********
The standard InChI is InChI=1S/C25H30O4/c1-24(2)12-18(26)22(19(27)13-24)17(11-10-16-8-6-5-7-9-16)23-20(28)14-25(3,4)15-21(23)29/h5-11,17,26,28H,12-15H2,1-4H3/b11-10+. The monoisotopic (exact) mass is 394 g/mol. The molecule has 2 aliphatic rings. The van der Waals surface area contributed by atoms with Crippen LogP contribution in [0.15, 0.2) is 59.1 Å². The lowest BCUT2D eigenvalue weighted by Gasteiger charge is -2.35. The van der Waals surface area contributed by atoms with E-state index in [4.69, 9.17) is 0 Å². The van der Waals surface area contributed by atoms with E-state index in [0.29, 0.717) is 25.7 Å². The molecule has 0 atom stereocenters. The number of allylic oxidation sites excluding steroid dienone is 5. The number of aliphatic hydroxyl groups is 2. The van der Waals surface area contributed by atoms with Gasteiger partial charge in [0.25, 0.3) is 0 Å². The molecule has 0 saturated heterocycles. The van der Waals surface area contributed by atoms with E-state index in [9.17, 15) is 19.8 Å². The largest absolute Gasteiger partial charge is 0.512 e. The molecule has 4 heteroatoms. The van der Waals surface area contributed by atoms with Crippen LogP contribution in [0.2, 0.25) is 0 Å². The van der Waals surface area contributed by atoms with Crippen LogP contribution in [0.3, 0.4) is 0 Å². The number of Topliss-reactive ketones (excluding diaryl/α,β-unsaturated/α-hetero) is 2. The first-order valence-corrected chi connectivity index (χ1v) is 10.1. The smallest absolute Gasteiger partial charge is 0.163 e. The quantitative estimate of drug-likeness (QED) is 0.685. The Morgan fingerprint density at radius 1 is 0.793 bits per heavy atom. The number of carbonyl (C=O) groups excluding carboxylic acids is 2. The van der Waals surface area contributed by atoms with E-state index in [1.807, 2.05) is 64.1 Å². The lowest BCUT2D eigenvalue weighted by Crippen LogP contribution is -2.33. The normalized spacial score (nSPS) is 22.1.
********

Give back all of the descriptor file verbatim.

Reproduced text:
The standard InChI is InChI=1S/C25H30O4/c1-24(2)12-18(26)22(19(27)13-24)17(11-10-16-8-6-5-7-9-16)23-20(28)14-25(3,4)15-21(23)29/h5-11,17,26,28H,12-15H2,1-4H3/b11-10+. The monoisotopic (exact) mass is 394 g/mol. The molecule has 2 aliphatic rings. The van der Waals surface area contributed by atoms with Crippen LogP contribution in [0.15, 0.2) is 59.1 Å². The lowest BCUT2D eigenvalue weighted by Gasteiger charge is -2.35. The van der Waals surface area contributed by atoms with E-state index in [4.69, 9.17) is 0 Å². The van der Waals surface area contributed by atoms with E-state index in [0.29, 0.717) is 25.7 Å². The molecule has 0 atom stereocenters. The number of allylic oxidation sites excluding steroid dienone is 5. The number of aliphatic hydroxyl groups is 2. The van der Waals surface area contributed by atoms with Gasteiger partial charge in [0.25, 0.3) is 0 Å². The molecule has 0 saturated heterocycles. The van der Waals surface area contributed by atoms with E-state index in [9.17, 15) is 19.8 Å². The largest absolute Gasteiger partial charge is 0.512 e. The molecule has 4 heteroatoms. The van der Waals surface area contributed by atoms with Crippen LogP contribution in [0.2, 0.25) is 0 Å². The van der Waals surface area contributed by atoms with Crippen LogP contribution in [0.3, 0.4) is 0 Å². The number of Topliss-reactive ketones (excluding diaryl/α,β-unsaturated/α-hetero) is 2. The first-order valence-corrected chi connectivity index (χ1v) is 10.1. The smallest absolute Gasteiger partial charge is 0.163 e. The quantitative estimate of drug-likeness (QED) is 0.685. The Morgan fingerprint density at radius 1 is 0.793 bits per heavy atom. The number of carbonyl (C=O) groups excluding carboxylic acids is 2. The van der Waals surface area contributed by atoms with E-state index in [1.807, 2.05) is 64.1 Å². The lowest BCUT2D eigenvalue weighted by Crippen LogP contribution is -2.33. The normalized spacial score (nSPS) is 22.1.